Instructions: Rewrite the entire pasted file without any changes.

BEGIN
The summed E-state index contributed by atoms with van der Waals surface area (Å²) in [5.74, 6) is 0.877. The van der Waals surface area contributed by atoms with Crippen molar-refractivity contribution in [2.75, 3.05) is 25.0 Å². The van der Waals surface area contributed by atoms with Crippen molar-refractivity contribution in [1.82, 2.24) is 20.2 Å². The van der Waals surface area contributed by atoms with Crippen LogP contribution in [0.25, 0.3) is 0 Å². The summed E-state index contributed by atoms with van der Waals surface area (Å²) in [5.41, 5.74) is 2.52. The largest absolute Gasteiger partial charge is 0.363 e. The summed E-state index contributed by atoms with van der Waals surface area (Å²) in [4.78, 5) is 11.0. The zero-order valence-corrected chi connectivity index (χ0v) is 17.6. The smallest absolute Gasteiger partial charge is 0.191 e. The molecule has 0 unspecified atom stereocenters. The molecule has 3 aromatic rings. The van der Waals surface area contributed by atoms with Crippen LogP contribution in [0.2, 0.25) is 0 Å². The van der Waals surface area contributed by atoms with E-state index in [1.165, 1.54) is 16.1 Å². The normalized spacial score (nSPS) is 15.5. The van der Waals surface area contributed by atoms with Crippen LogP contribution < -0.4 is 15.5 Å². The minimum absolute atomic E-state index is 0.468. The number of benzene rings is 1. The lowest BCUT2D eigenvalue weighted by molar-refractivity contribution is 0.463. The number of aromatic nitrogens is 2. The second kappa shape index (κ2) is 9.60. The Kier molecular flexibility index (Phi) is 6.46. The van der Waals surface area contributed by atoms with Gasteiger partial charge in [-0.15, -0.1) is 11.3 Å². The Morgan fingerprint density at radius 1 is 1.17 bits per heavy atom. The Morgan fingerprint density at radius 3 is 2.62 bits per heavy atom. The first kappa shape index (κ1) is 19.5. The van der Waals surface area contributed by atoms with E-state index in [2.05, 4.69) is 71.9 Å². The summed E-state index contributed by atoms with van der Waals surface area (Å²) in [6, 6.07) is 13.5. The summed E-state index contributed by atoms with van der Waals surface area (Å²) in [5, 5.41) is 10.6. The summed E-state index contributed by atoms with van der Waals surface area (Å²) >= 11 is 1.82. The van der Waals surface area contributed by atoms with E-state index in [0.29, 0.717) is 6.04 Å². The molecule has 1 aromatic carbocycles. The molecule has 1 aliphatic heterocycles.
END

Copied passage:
The summed E-state index contributed by atoms with van der Waals surface area (Å²) in [5.74, 6) is 0.877. The van der Waals surface area contributed by atoms with Crippen molar-refractivity contribution in [2.75, 3.05) is 25.0 Å². The van der Waals surface area contributed by atoms with Crippen molar-refractivity contribution in [1.82, 2.24) is 20.2 Å². The van der Waals surface area contributed by atoms with Crippen LogP contribution in [0.25, 0.3) is 0 Å². The summed E-state index contributed by atoms with van der Waals surface area (Å²) in [5.41, 5.74) is 2.52. The largest absolute Gasteiger partial charge is 0.363 e. The summed E-state index contributed by atoms with van der Waals surface area (Å²) in [4.78, 5) is 11.0. The zero-order valence-corrected chi connectivity index (χ0v) is 17.6. The smallest absolute Gasteiger partial charge is 0.191 e. The molecule has 0 unspecified atom stereocenters. The molecule has 3 aromatic rings. The van der Waals surface area contributed by atoms with Crippen LogP contribution in [0.2, 0.25) is 0 Å². The van der Waals surface area contributed by atoms with E-state index in [1.165, 1.54) is 16.1 Å². The normalized spacial score (nSPS) is 15.5. The van der Waals surface area contributed by atoms with Crippen LogP contribution < -0.4 is 15.5 Å². The minimum absolute atomic E-state index is 0.468. The number of benzene rings is 1. The lowest BCUT2D eigenvalue weighted by molar-refractivity contribution is 0.463. The number of aromatic nitrogens is 2. The second kappa shape index (κ2) is 9.60. The Kier molecular flexibility index (Phi) is 6.46. The van der Waals surface area contributed by atoms with Gasteiger partial charge in [-0.15, -0.1) is 11.3 Å². The Morgan fingerprint density at radius 1 is 1.17 bits per heavy atom. The Morgan fingerprint density at radius 3 is 2.62 bits per heavy atom. The first kappa shape index (κ1) is 19.5. The van der Waals surface area contributed by atoms with E-state index in [2.05, 4.69) is 71.9 Å². The summed E-state index contributed by atoms with van der Waals surface area (Å²) in [6, 6.07) is 13.5. The summed E-state index contributed by atoms with van der Waals surface area (Å²) in [5, 5.41) is 10.6. The summed E-state index contributed by atoms with van der Waals surface area (Å²) >= 11 is 1.82. The van der Waals surface area contributed by atoms with E-state index in [0.29, 0.717) is 6.04 Å². The molecule has 1 aromatic carbocycles. The molecule has 1 aliphatic heterocycles.